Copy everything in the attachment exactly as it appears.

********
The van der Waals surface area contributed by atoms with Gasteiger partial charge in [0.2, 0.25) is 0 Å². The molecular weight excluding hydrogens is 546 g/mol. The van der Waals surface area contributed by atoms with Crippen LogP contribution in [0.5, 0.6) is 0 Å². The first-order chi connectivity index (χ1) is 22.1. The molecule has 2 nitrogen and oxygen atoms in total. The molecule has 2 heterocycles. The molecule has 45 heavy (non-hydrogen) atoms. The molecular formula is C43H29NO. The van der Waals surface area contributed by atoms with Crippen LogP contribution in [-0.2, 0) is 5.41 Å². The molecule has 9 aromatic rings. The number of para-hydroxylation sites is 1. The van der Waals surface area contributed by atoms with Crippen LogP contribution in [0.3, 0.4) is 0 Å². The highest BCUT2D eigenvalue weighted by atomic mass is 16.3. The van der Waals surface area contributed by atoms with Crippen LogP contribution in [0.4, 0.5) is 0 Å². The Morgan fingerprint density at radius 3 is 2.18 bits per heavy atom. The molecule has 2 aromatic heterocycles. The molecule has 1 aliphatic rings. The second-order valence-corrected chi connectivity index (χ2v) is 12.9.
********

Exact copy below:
The van der Waals surface area contributed by atoms with Gasteiger partial charge in [0.2, 0.25) is 0 Å². The molecular weight excluding hydrogens is 546 g/mol. The van der Waals surface area contributed by atoms with Crippen LogP contribution in [0.5, 0.6) is 0 Å². The first-order chi connectivity index (χ1) is 22.1. The molecule has 2 nitrogen and oxygen atoms in total. The molecule has 2 heterocycles. The molecule has 45 heavy (non-hydrogen) atoms. The molecular formula is C43H29NO. The van der Waals surface area contributed by atoms with Crippen LogP contribution in [-0.2, 0) is 5.41 Å². The molecule has 9 aromatic rings. The number of para-hydroxylation sites is 1. The van der Waals surface area contributed by atoms with Crippen LogP contribution in [0.3, 0.4) is 0 Å². The highest BCUT2D eigenvalue weighted by atomic mass is 16.3. The van der Waals surface area contributed by atoms with Crippen LogP contribution in [0.4, 0.5) is 0 Å². The Morgan fingerprint density at radius 3 is 2.18 bits per heavy atom. The molecule has 2 aromatic heterocycles. The molecule has 1 aliphatic rings. The second-order valence-corrected chi connectivity index (χ2v) is 12.9.